|Size:||Height: 5 to 6 feet (1.5 to 1.8 m) at the shoulder Length: 11 to 13.25 feet (3.4 to 4.1 m)|
|Weight:||4,000 to 6,000 pounds (1,814 to 2,722 kg)|
|Diet:||A wide variety of plants and fruit|
|Distribution:||Northeastern and southern Africa|
|Young:||1 calf every 2 to 4 years|
|IUCN Status:||Lower Risk, Conservation Dependent|
|Terms:||Young: Calf Female: Cow Male: Bull|
|Lifespan:||40 to 60 years|
· All five rhino species are threatened with extinction and are included on the IUCN Red List.
· White rhinos are one of the largest land animals.
· The scientific name is derived from Greek and means: Cerato—horn; therium—wild beast; simum—flat nosed.
· They are called white not because they really are white, but from the Afrikaans word describing their mouth: weit, meaning wide.
· The white rhinoceros is also called the “square-lipped rhinoceros.”
· They have very poor eyesight, but a good sense of hearing and smell.
Both males and females have two horns. The front horn is usually an average of two feet (61 cm) in length, but can grow to over five feet (1.5 m), while the back horn is much shorter, usually only six to 23 inches (15 to 57 cm). The horn is made of keratin, the same material found in human fingernails. They have a square front lip, which distinguishes them from the similar-looking black rhinoceroses. Their skin is grey and their ears and nostrils tend to be large, while their eyes are small. They have a slight hump on top of the neck.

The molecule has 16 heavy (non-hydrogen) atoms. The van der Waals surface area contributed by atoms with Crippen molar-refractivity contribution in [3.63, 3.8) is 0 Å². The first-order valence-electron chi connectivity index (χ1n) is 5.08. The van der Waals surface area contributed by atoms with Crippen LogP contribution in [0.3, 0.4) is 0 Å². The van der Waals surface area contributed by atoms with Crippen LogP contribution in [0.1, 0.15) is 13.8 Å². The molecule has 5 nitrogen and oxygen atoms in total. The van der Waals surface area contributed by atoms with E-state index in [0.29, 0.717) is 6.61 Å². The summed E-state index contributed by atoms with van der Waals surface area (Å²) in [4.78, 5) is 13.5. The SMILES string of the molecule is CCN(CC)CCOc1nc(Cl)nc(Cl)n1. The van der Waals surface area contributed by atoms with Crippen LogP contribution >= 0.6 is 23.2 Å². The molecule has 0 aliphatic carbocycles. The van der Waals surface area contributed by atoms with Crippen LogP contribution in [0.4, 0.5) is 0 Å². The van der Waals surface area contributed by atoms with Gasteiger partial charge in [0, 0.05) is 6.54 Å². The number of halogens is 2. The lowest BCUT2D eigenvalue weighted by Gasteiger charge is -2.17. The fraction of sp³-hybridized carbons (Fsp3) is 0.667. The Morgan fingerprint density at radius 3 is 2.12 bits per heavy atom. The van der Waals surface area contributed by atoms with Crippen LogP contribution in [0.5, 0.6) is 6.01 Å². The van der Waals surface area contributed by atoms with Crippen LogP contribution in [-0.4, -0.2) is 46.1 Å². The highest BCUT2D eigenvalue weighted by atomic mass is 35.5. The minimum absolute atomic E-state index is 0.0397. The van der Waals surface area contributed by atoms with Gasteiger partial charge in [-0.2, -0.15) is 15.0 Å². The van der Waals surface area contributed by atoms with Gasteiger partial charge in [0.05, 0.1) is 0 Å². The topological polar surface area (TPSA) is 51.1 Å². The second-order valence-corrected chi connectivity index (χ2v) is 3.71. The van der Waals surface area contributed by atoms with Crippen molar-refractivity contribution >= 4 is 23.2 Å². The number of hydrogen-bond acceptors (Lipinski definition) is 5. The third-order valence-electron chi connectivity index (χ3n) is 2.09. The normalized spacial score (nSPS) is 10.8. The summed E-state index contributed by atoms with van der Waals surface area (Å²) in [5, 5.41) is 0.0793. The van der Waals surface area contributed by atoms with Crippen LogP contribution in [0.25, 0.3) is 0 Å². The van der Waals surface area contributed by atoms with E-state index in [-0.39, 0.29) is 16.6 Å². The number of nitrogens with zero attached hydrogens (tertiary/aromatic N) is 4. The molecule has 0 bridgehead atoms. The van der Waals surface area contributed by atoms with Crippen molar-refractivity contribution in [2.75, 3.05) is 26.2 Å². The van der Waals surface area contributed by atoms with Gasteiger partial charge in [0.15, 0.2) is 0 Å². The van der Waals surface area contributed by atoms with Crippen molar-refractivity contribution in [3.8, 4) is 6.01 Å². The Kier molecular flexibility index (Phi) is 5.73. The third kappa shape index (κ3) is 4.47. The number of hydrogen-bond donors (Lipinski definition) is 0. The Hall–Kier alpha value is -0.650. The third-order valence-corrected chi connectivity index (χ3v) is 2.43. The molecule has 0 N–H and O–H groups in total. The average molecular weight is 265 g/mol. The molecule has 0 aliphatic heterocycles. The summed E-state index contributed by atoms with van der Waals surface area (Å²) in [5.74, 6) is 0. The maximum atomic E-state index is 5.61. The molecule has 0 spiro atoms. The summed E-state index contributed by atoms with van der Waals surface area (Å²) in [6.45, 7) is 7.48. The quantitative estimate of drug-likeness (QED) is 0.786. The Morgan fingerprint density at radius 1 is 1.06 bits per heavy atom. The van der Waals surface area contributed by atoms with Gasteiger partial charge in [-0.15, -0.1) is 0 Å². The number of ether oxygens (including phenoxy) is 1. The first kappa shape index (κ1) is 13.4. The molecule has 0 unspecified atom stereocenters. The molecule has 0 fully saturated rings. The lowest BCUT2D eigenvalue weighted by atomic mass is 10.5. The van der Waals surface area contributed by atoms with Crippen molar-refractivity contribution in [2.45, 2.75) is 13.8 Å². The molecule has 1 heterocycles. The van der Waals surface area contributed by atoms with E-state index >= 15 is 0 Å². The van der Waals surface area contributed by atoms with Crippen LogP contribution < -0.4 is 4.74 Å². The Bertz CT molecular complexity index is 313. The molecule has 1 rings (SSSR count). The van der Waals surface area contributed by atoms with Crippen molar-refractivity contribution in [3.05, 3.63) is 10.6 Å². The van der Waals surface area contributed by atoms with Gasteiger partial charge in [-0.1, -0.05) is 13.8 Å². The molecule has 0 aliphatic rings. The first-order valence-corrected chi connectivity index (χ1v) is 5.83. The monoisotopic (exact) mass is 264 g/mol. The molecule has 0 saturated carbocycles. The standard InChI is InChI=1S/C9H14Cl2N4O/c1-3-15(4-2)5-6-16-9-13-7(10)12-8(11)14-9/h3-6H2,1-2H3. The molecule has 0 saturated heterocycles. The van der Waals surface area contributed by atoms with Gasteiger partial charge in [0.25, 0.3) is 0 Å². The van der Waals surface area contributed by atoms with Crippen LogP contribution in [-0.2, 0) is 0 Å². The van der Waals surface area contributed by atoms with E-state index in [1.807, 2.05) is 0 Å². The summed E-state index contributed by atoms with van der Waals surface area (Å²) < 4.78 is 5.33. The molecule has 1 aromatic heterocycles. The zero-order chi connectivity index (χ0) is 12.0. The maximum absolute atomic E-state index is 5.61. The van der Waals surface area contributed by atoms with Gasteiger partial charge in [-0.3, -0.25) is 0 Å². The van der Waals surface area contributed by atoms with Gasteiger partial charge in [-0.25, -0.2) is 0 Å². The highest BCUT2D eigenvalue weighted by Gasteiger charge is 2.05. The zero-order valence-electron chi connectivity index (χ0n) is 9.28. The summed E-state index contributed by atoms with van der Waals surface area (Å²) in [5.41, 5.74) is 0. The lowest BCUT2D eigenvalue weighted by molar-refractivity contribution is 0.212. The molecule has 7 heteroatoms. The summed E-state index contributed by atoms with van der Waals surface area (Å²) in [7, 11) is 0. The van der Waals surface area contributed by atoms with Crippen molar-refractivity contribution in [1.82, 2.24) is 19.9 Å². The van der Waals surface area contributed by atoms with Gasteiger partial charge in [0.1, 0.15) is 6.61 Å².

White rhinos roam in grasslands and savannahs that have plenty of trees, water and mud wallows.
White rhinos graze mainly on grass, but also drink almost on a daily basis, although they can survive up to four days when water is unavailable. They spend a total of 12 hours per day grazing.
Females are capable of mating once they reach the age of six, while males must wait until they are 10 to 12 years of age. Following mating, the female goes through a 16-month pregnancy, and gives birth to a single calf that weighs approximately four percent of the mother’s weight. The calf nurses for up to two years and will stay with the mother for up to four years, or until another calf is born.
White rhinos are the most social rhinoceroses. Females with offspring sometimes form groups, as do young, weaned rhinos. Males are solitary, unless looking for a mate. At mud wallows, white rhinos roll in the mud to coat themselves all over for protection from the sun and from parasites. They are generally docile and peaceful animals, unless threatened when wounded or when with a calf. They can run at 18 mph (29 kph) for at least two miles (5 km) and can gallop as fast as 25 mph (40 kph).
There are two subspecies of white rhino. The northern white rhino is considered Critically Endangered by the IUCN, and can only be found in the African countries of Sudan and the Congo. The numbers of the southern white rhino were also extremely low at one point, but they have been reintroduced to Botswana, Mozambique, Namibia, Swaziland, Zimbabwe, Kenya, Côte d'Ivoire, and Zambia. They can also be found in South Africa. The main conservation concerns regarding white rhinos are habitat loss and hunting.